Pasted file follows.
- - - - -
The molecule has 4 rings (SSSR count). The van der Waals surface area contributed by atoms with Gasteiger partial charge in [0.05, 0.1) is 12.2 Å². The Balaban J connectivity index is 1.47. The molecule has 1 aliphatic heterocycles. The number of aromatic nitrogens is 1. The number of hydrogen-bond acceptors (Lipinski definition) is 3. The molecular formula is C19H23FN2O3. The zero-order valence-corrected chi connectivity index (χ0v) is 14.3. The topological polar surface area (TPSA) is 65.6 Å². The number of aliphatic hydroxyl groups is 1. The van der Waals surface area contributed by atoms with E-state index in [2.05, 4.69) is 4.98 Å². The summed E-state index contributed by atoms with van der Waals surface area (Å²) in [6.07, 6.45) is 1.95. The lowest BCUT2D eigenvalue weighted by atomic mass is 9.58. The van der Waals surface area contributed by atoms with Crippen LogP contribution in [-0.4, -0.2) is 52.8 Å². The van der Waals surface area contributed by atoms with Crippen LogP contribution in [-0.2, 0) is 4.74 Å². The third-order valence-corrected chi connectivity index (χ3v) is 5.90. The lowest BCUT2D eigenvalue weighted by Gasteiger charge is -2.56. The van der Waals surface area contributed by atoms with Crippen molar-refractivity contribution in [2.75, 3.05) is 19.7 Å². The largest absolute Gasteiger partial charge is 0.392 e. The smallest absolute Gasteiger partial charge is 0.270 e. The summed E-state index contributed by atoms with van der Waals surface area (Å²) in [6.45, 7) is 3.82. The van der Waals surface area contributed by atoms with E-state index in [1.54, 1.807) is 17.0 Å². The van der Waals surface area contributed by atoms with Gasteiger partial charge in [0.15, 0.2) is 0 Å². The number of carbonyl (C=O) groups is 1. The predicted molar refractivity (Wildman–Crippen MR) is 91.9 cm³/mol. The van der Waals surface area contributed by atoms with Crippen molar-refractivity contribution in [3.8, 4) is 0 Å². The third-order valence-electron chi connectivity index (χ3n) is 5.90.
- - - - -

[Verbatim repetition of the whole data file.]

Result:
The molecule has 4 rings (SSSR count). The van der Waals surface area contributed by atoms with Gasteiger partial charge in [0.05, 0.1) is 12.2 Å². The Balaban J connectivity index is 1.47. The molecule has 1 aliphatic heterocycles. The number of aromatic nitrogens is 1. The number of hydrogen-bond acceptors (Lipinski definition) is 3. The molecular formula is C19H23FN2O3. The zero-order valence-corrected chi connectivity index (χ0v) is 14.3. The topological polar surface area (TPSA) is 65.6 Å². The number of aliphatic hydroxyl groups is 1. The van der Waals surface area contributed by atoms with E-state index in [2.05, 4.69) is 4.98 Å². The summed E-state index contributed by atoms with van der Waals surface area (Å²) in [6.07, 6.45) is 1.95. The lowest BCUT2D eigenvalue weighted by atomic mass is 9.58. The van der Waals surface area contributed by atoms with Crippen LogP contribution in [-0.4, -0.2) is 52.8 Å². The van der Waals surface area contributed by atoms with Crippen LogP contribution in [-0.2, 0) is 4.74 Å². The third-order valence-corrected chi connectivity index (χ3v) is 5.90. The lowest BCUT2D eigenvalue weighted by Gasteiger charge is -2.56. The van der Waals surface area contributed by atoms with Crippen molar-refractivity contribution in [2.75, 3.05) is 19.7 Å². The largest absolute Gasteiger partial charge is 0.392 e. The smallest absolute Gasteiger partial charge is 0.270 e. The summed E-state index contributed by atoms with van der Waals surface area (Å²) in [6.45, 7) is 3.82. The van der Waals surface area contributed by atoms with E-state index in [1.54, 1.807) is 17.0 Å². The van der Waals surface area contributed by atoms with Gasteiger partial charge in [0.15, 0.2) is 0 Å². The number of carbonyl (C=O) groups is 1. The predicted molar refractivity (Wildman–Crippen MR) is 91.9 cm³/mol. The van der Waals surface area contributed by atoms with Crippen molar-refractivity contribution in [3.8, 4) is 0 Å². The third-order valence-electron chi connectivity index (χ3n) is 5.90.